New York, November 20, 2003—The Committee to Protect Journalists (CPJ) today presented the recipients of the 2003 International Press Freedom Awards at a press conference at the National Press Club in Washington, D.C.
The recipients include: Abdul Samay Hamed, an independent writer, publisher, political cartoonist, and poet from Afghanistan; Aboubakr Jamai, who publishes two of Morocco’s groundbreaking weekly newspapers, Le Journal Hebdomadaire and its sister publication, Assahifa al Ousbouiya; Musa Muradov, editor-in-chief of the weekly Groznensky Rabochy, one of Chechnya’s only independent publications; and Manuel Vázquez Portal, who helped establish the independent news agency Grupo de Trabajo Decoro and is serving an 18-year prison sentence in Cuba on spurious charges.
“The work of these four brave journalists is driven by their devotion to the fundamental principles of press freedom—the principle that all people have the right to seek and receive news and information,” said CPJ Executive Director Ann Cooper in introducing the awardees.
In speaking about the dangers he faces while covering the conflict in Chechnya, Muradov said, “It’s very difficult running a newspaper when you’re stuck between two warring factions. You can become an enemy very easily depending on what you write.”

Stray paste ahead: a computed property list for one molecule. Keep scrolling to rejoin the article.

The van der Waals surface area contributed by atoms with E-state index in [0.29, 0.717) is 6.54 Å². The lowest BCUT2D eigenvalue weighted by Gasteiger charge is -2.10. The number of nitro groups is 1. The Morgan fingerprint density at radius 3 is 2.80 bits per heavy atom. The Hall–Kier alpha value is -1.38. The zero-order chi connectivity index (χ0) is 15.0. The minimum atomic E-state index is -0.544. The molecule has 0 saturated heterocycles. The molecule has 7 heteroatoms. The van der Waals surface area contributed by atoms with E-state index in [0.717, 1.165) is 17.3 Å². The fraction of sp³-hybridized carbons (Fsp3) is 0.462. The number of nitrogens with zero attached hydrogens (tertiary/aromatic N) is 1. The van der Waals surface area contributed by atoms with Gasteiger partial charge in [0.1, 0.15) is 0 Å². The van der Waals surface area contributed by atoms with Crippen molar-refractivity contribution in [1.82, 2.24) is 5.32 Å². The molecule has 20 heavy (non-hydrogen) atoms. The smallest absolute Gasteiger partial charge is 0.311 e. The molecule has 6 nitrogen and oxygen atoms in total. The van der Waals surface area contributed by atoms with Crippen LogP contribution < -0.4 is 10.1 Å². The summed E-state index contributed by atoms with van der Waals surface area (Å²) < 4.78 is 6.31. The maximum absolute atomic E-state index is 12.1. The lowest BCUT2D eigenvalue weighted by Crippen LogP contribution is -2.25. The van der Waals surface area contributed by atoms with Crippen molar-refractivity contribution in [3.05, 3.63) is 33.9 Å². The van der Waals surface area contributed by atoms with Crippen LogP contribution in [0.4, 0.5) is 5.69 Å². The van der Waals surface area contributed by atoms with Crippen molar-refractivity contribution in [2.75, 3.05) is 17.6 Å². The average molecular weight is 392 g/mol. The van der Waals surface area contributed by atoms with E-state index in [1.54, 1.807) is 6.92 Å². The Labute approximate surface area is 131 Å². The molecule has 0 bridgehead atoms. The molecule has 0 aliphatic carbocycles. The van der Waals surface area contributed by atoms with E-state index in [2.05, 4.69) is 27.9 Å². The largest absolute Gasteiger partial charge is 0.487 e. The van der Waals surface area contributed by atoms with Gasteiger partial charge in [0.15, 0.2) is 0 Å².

Jamai, whose newspapers have published tough investigative reports on government corruption and corporate impropriety, have run afoul of both the government and the Moroccan king. “In Morocco, you cannot criticize the king,” said Jamai, “because he’s considered sacred and yet he represents the executive branch of the government.”
At the press conference, Hamed described Afghanistan as a county with “no freedom of expression.” He urged journalists who cover his country to report on the lack of press freedom.
Speaking in front of a photograph of Vázquez Portal, CPJ’s Washington, D.C., representative Frank Smyth noted that, “There does not appear to be any particular reason why the regime targeted this journalist, except that his reporting and well written, often lyrical, opinion columns have been consistently critical of the regime.”
All four journalists will be honored on November 25 at an awards dinner at the Waldorf-Astoria in New York City. John F. Burns, chief foreign correspondent of The New York Times, will receive the Burton Benjamin Memorial Award, which is given for a lifetime of distinguished achievement for the cause of press freedom. The Burton Benjamin Award is named for the late CBS News senior producer and former CPJ chairman, who died in 1988.